As part of his efforts to improve the quality of education to a level that meets the needs of society in the new era, King Fahd introduced new provisions for the Higher Education Council and the University System in 1993. He also introduced new measures that seek to promote greater cooperation among Saudi institutes of higher learning and to increase the involvement of the teaching staff in the operations of faculties and colleges. In addition, the administration of the educational system has been enhanced partly by delegating greater authority to regional educational boards.
Over the past two years, Saudi Arabia has implemented other measures to further improve the quality of education. One is an ambitious school computer project that seeks to provide computers to every student and also to establish a network that connects all schools and universities to facilitate teaching and research. Implemented with the active support and participation of the private sector, the project will also provide computer training for more than 111,000 teachers. Another is a national program to select and encourage the brightest and most talented students.
At the same time, the Ministry of Education and the Ministry of Higher Education continue efforts to further improve the quality of education, with the aim of preparing young Saudis for the demands of the 21st century.
The curriculum taught at schools and universities is reviewed and, if necessary, revised regularly to ensure that the material is up-to-date and meets the needs of students and society.
One major evolution of the Saudi educational system occurred on March 24, 2002, when King Fahd issued a Royal Decree directing that the General Presidency for Girls’ Education be fully merged into the Ministry of Education, which traditionally has dealt only with the schooling of boys.
The major objectives of Saudi educational policy are to ensure that education becomes more efficient, to meet the religious, economic and social needs of the country, and to eradicate illiteracy among Saudi adults.
General education in the Kingdom consists of kindergarten, six years of primary school and three years each of intermediate and high school. The Ministry of Education sets overall standards for the country’s educational system, whether in government schools or private institutions, and also oversees special education for the handicapped.
After elementary education, students can attend either high schools offering programs in both the arts and sciences, or vocational schools. Students’ progress through high school is determined by comprehensive exams conducted twice a year and supervised by the Ministry of Education.
The dramatic quantitative growth of the educational system since the introduction of the First Development Plan in 1970 has been more than matched by an improvement in the quality of education. One measure of this emphasis is that while the number of students in the educational system increased six-fold between the 1970s and the 1990s, the number of full-time teachers grew more than nine-fold. The Kingdom’s ratio of 12.5 students to every teacher is one of the lowest in the world. The government, however, continues to work to improve educational standards. This has been achieved by raising the quality of teacher training programs, improving standards for evaluation of students and increasing the use of educational technology, principally by introducing computer science at the secondary level. In 2000, the ministry launched an ambitious project to make computers available in all classrooms.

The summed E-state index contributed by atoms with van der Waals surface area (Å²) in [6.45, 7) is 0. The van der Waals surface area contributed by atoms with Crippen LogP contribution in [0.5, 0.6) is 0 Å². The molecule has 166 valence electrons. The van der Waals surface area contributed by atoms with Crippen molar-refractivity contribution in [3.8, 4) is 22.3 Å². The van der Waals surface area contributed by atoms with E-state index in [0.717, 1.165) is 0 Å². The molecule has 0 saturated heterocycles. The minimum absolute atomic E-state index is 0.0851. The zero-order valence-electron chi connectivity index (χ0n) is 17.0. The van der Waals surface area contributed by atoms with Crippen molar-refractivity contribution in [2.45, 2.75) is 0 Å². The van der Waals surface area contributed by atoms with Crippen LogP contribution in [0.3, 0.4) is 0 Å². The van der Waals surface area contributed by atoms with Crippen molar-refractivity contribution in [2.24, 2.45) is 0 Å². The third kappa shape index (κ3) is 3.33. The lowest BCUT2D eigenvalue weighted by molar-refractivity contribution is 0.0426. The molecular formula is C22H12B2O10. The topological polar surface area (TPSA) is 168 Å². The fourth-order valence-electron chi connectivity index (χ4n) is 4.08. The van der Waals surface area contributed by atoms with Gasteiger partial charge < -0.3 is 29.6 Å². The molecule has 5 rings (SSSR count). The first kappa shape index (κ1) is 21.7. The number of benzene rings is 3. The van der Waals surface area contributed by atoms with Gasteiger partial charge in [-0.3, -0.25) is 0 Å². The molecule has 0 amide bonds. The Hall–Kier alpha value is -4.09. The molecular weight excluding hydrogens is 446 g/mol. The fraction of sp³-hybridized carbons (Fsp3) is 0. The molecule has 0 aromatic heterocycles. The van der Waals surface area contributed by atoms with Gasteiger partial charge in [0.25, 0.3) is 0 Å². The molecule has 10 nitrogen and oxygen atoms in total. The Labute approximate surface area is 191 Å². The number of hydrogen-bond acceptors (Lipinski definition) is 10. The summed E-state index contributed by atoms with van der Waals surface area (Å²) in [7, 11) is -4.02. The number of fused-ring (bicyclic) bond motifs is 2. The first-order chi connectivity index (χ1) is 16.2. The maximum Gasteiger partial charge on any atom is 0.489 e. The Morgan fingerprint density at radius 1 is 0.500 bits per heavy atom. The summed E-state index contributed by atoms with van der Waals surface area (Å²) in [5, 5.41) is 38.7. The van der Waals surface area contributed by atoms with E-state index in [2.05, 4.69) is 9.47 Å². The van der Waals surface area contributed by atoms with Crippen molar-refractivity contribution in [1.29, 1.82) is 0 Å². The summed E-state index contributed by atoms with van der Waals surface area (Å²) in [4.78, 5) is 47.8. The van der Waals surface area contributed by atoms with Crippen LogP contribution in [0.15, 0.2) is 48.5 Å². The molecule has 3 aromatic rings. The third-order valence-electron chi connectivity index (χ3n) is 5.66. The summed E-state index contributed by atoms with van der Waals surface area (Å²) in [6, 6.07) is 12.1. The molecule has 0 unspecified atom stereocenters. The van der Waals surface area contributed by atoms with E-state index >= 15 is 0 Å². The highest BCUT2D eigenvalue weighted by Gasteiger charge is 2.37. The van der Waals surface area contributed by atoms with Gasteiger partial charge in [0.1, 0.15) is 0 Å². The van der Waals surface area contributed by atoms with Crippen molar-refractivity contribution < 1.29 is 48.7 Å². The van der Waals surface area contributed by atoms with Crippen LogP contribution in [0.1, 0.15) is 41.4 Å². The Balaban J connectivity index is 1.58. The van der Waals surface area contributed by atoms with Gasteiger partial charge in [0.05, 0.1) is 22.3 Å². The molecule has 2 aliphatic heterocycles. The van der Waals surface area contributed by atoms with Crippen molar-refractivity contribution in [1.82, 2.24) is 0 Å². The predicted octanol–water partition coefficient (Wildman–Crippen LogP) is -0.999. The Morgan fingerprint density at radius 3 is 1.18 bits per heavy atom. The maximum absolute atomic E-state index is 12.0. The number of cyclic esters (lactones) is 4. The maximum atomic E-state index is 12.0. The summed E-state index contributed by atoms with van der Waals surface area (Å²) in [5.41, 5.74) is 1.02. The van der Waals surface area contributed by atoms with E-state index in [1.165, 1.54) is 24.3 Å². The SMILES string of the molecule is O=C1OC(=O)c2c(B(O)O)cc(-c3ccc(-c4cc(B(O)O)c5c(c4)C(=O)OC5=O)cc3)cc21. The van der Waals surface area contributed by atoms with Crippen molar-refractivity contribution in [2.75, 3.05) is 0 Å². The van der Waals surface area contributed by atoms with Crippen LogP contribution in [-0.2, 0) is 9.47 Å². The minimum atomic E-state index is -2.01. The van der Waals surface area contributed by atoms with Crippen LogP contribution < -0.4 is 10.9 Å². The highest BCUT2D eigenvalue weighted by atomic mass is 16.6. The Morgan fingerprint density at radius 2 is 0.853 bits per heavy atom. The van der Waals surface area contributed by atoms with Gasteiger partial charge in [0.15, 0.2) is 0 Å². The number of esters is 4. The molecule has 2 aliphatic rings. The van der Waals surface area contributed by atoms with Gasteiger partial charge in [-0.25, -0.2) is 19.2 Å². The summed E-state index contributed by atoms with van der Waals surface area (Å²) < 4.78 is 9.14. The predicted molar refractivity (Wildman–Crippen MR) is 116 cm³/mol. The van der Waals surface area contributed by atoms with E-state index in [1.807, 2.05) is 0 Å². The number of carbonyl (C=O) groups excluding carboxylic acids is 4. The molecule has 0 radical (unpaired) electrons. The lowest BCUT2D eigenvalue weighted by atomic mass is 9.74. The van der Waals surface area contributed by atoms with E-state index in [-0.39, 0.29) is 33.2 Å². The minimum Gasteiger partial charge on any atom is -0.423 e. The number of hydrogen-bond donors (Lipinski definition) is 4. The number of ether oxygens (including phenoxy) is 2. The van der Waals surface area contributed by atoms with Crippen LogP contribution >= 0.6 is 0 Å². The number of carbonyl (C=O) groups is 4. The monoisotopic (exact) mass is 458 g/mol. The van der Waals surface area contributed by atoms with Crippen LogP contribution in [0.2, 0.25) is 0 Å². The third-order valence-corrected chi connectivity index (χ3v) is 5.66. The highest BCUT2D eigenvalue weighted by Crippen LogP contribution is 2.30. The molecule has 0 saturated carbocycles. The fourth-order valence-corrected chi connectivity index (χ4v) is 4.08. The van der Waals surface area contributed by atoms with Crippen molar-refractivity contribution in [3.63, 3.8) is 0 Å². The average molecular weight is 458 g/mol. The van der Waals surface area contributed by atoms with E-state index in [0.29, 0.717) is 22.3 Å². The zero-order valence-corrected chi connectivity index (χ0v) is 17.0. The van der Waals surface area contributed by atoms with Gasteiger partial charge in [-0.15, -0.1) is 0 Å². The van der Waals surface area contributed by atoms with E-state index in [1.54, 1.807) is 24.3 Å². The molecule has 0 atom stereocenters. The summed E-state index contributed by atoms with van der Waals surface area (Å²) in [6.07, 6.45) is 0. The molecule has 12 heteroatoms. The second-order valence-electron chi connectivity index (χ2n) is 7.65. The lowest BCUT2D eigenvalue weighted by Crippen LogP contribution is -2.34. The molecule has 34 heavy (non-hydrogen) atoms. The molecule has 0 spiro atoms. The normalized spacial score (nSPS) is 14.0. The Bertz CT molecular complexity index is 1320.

The curriculum is also designed with a view to preparing students for the future. In grade school, students take nine to 11 subjects in the arts and sciences, and English is taught as a second language starting in the fifth grade. High school students are taught calculus, physics, chemistry, biology, psychology and sociology in courses that compare with those in first year colleges abroad.
During the 2001-02 academic year, the Ministry of Education operated 11,316 schools for boys, enrolling 1.19 million students. Of these, 6,209 are primary schools with almost 200,000 students and around 90,000 teachers; 3,388 intermediate schools with about 590,000 students and more than 43,000 teachers; and 1,719 secondary schools, with nearly 400,000 students and close to 25,000 teachers.
At the same time, there are more than 1.64 million girls in 16,600 schools previously run by the General Presidency for Girls’ Education, which are now under the jurisdiction of the Ministry of Education. Of these, 6,000 are primary schools with around one million students and 100,000 teachers; about 2,700 intermediate with nearly 500,000 students and 44,000 teachers; and over 1,500 secondary with around 365,000 students and more than 30,000 teachers.
Another 1.5 million boys and girls are enrolled in private schools that are run under the supervision and guidelines of the Ministry of Education.
As part of its efforts to make education available to Saudi students residing abroad, the Kingdom has over the past two decades established educational institutions throughout the world. Overseas, there are 16 academies (in the United States, the United Kingdom, Germany, Russia, France, Spain, Indonesia, Malaysia, Austria, Turkey, Morocco and Djibouti) that cater to the educational needs of Saudi, Arab and Muslim students.
As Minister of Education Dr. Muhammad Al-Rasheed told the United Nations Special Session on Children in New York on May 10, 2002: “In Saudi Arabia, we consider children to be the nucleus and target of our country’s socio-economic development. Accordingly, all resources have been mobilized to allow every child to enjoy his/her basic rights. Government and private organizations play a major role in providing educational, medical, social, recreational and developmental services to all children.”